This week’s Top 10 from The Broke and The Bookish is a freebie and I’ve been thinking a lot about the consistency in hearing that people who love to read hated the books assigned in high school. I do think there is value in the classics, but I also think that the high school curriculum can get bogged down by them and neglect contemporary fiction. I think if you mix in some contemporary fiction that students enjoy you’ll have an easier time getting them into the classics. I also like the idea of pairing contemporary books with classics.
Here are my top 10. If I could think of a good classic "pair" I included it.
1. Speak by Laurie Halse Anderson (The Scarlett Letter by Nathaniel Hawthorne)
2. The Perks of Being a Wallflower by Stephen Chbosky (Catcher in the Rye by J.D. Salinger)
3. A Time to Kill by John Grisham (To Kill a Mockingbird by Harper Lee)
4. The Hunger Games by Suzanne Collins (1984 by George Orwell)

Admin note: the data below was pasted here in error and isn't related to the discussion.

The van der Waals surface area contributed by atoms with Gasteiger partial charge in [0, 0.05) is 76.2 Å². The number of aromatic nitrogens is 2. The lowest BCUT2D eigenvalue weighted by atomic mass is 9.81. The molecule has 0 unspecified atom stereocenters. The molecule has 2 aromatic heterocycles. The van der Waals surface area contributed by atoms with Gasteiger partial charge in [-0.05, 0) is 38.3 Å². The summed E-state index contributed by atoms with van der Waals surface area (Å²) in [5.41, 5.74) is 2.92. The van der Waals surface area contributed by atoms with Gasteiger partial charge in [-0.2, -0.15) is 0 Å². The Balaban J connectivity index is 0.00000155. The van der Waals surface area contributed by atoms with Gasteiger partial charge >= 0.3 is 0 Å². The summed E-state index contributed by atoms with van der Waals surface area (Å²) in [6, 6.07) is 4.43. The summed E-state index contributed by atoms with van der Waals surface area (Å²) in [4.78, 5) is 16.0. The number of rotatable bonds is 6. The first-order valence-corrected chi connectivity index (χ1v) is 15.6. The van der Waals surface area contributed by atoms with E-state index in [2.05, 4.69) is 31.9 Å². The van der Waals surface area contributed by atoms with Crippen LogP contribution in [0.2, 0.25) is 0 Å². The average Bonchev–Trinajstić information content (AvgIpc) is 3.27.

5. The Book Thief by Markus Zusak (The Diary of Anne Frank by Anne Frank)
6. Incarnate by Jodi Meadows (Jane Eyre by Charlotte Bronte)
7. Exile by Richard North Patterson (Mila 18 by Leon Uris)
8. The Help by Kathryn Stockett (Beloved by Toni Morrison)
9. The Kite Runner by Khaled Kossini
10. The Hitchhiker's Guide to the Galaxy by Douglas Adams
Confession time - I haven't read "To Kill a Mockingbird", "1984", "Jane Eyre" or "Beloved". I paired those based on summaries. Also I don't know if "Mila 18" or "Beloved" can really be called classics. I do think they make good discussion books, especially when paired. Making this list actually made me add a couple classics to my TBR pile.
Anyone have any suggestions for classics to pair with my last 4 contemporary reads? Any contemporary reads you think would be great additions to curriculum?